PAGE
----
Disintegration, Core Competency, and Industry Structure: Chinese Auto OEMs in Electrification and Digitalization

Publication Type:

Conference Paper

Source:

Gerpisa colloquium (2024)

Abstract:

The article examines the development of production networks in the new energy vehicle (NEV-) industry in China. During the recent decade China has become the world’s largest producer and market for NEV. The industry has developed a complete infrastructure of production and development of electric cars and their key components. In 2022, Chinese car makers for the first time overtook multinational car companies’ overall market share in China on the back of rapid growth of NEV sales volumes. Today, the restructuring of the global automotive industry is driven by new players from China and other emerging economies, rather than the incumbent car makers in the U.S., Europe and East Asia.

China’s remarkable success entails a break with the traditional organization of car production (under joint ventures between Chinese state-owned enterprises and foreign corporations) and the emergence of new models of vertically disintegrated mass production. Specialized producers with global reach have developed in core sectors of the NEV industry, as demonstrated by the phenomenal growth of Chinese makers of NEV batteries. In our view, this development is part of an emerging historic rupture in the production models of the car industry, comparable to the break-up of Fordist and post-Fordist models of vertical integration in the IT industry during the 1990s (Luethje 2019, 2021, 2022). The global economic crisis and tensions resulting from the Covid-19 pandemic and the increasing geopolitical confrontation with China put forward by the U.S. and some other Western nations have been a catalyst of this development and the underlying complex processes of vertical disintegration and reintegration of production networks.

The article will examine these trends in China with regard to key sectors of NEV production and discuss the case of Lithium batteries in more detail. We propose that vertical de- and re-integration is advancing rapidly and vertically specialized mass production has been consolidated in some key sectors, mainly batteries. It has enabled Chinese players to occupy key elements of emerging value chains and to become global players, creating new alliances and massive competition with leading car makers. However, it is by far not clear which strategy of vertical de- and re-integration will finally be successful. The present development may not result in a full-scale disintegration into horizontal industry segments, as in the IT industry. Rather, loosely structured strategic alliances between major players of different industry seem to be the dominant form of vertically specialized production networks for the foreseeable future.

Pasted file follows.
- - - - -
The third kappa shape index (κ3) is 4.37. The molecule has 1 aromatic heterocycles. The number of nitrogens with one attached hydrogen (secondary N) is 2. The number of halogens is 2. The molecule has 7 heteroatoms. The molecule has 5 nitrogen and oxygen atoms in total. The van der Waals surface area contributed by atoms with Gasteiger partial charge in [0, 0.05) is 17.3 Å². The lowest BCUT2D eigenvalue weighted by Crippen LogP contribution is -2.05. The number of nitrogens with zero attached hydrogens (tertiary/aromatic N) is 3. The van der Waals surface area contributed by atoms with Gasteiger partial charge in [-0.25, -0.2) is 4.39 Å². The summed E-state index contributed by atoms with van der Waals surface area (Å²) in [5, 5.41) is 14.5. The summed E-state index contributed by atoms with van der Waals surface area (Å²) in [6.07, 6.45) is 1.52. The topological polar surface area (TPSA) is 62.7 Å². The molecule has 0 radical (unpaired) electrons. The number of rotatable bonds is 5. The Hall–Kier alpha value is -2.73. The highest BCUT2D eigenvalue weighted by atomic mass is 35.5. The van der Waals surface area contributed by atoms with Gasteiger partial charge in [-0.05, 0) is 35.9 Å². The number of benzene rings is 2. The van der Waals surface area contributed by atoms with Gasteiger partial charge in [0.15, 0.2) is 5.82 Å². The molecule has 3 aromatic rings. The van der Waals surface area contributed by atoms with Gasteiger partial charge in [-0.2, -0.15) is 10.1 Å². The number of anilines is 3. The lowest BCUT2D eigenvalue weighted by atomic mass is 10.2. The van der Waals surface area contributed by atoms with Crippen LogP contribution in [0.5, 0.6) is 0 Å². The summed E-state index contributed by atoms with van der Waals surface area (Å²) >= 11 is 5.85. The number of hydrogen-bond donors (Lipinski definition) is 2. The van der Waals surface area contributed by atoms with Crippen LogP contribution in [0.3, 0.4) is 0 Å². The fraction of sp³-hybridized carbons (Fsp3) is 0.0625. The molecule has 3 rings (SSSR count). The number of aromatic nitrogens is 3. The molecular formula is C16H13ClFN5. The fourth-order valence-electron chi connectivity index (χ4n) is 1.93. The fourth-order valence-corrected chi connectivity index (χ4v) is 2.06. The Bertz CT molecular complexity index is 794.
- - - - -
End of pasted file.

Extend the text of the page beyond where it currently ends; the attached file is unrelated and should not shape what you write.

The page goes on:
The article will review these trends in four steps. In the first section, we will briefly summarize the overall trends of vertical de- and reintegration, focusing on new Chinese NEV companies, developers of autonomous driving, telecommunication producers, car suppliers, electronics contract manufacturers, automotive semiconductors. The second section will take a more detailed look at the main growth and business competition strategic choices of old and new Chinese NEV makers (OEMs). The third section will discuss the impacts of strategic behavior of OEM on their core competencies. The fourth section will make some preliminary predictions on the future industry structure both in electrification and digitalization sectors, based on our assessment of core competencies of OEMs.

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